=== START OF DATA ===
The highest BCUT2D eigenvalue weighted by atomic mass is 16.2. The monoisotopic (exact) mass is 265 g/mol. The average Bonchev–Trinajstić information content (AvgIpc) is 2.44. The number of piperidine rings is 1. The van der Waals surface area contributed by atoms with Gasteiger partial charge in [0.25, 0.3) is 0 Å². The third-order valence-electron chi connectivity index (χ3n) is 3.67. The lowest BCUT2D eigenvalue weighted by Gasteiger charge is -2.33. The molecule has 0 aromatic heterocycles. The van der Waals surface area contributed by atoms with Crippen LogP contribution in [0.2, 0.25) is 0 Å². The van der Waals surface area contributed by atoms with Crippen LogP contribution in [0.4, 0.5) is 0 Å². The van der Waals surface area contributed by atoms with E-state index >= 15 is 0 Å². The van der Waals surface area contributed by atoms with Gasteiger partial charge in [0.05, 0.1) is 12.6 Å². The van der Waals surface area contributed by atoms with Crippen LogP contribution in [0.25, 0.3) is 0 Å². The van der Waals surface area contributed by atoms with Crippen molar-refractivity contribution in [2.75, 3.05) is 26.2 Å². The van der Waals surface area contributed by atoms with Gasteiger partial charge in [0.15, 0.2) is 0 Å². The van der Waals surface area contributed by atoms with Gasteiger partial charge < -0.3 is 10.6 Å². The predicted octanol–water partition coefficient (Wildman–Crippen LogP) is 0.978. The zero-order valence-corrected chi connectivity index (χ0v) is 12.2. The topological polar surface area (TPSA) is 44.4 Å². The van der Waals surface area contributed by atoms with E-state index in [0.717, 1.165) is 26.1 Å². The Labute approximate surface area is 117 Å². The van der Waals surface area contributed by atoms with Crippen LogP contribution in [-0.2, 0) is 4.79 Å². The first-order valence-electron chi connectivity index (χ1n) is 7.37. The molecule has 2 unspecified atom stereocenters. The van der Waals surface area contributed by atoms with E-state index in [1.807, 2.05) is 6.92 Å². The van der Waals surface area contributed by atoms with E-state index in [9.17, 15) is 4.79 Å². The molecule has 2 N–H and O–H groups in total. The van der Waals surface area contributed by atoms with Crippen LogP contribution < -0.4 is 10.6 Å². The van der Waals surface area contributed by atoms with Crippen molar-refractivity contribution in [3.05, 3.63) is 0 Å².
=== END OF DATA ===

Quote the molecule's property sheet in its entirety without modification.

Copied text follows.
The highest BCUT2D eigenvalue weighted by atomic mass is 16.2. The monoisotopic (exact) mass is 265 g/mol. The average Bonchev–Trinajstić information content (AvgIpc) is 2.44. The number of piperidine rings is 1. The van der Waals surface area contributed by atoms with Gasteiger partial charge in [0.25, 0.3) is 0 Å². The third-order valence-electron chi connectivity index (χ3n) is 3.67. The lowest BCUT2D eigenvalue weighted by Gasteiger charge is -2.33. The molecule has 0 aromatic heterocycles. The van der Waals surface area contributed by atoms with Crippen LogP contribution in [0.2, 0.25) is 0 Å². The van der Waals surface area contributed by atoms with Crippen LogP contribution in [0.4, 0.5) is 0 Å². The van der Waals surface area contributed by atoms with E-state index >= 15 is 0 Å². The van der Waals surface area contributed by atoms with Gasteiger partial charge in [0.05, 0.1) is 12.6 Å². The van der Waals surface area contributed by atoms with Crippen LogP contribution in [0.25, 0.3) is 0 Å². The van der Waals surface area contributed by atoms with Crippen molar-refractivity contribution in [2.75, 3.05) is 26.2 Å². The van der Waals surface area contributed by atoms with Gasteiger partial charge in [0.15, 0.2) is 0 Å². The van der Waals surface area contributed by atoms with Gasteiger partial charge < -0.3 is 10.6 Å². The predicted octanol–water partition coefficient (Wildman–Crippen LogP) is 0.978. The zero-order valence-corrected chi connectivity index (χ0v) is 12.2. The topological polar surface area (TPSA) is 44.4 Å². The van der Waals surface area contributed by atoms with E-state index in [0.717, 1.165) is 26.1 Å². The Labute approximate surface area is 117 Å². The van der Waals surface area contributed by atoms with Crippen LogP contribution in [-0.2, 0) is 4.79 Å². The first-order valence-electron chi connectivity index (χ1n) is 7.37. The molecule has 2 unspecified atom stereocenters. The van der Waals surface area contributed by atoms with E-state index in [1.807, 2.05) is 6.92 Å². The van der Waals surface area contributed by atoms with E-state index in [9.17, 15) is 4.79 Å². The molecule has 2 N–H and O–H groups in total. The van der Waals surface area contributed by atoms with Crippen LogP contribution < -0.4 is 10.6 Å². The van der Waals surface area contributed by atoms with Crippen molar-refractivity contribution in [3.05, 3.63) is 0 Å².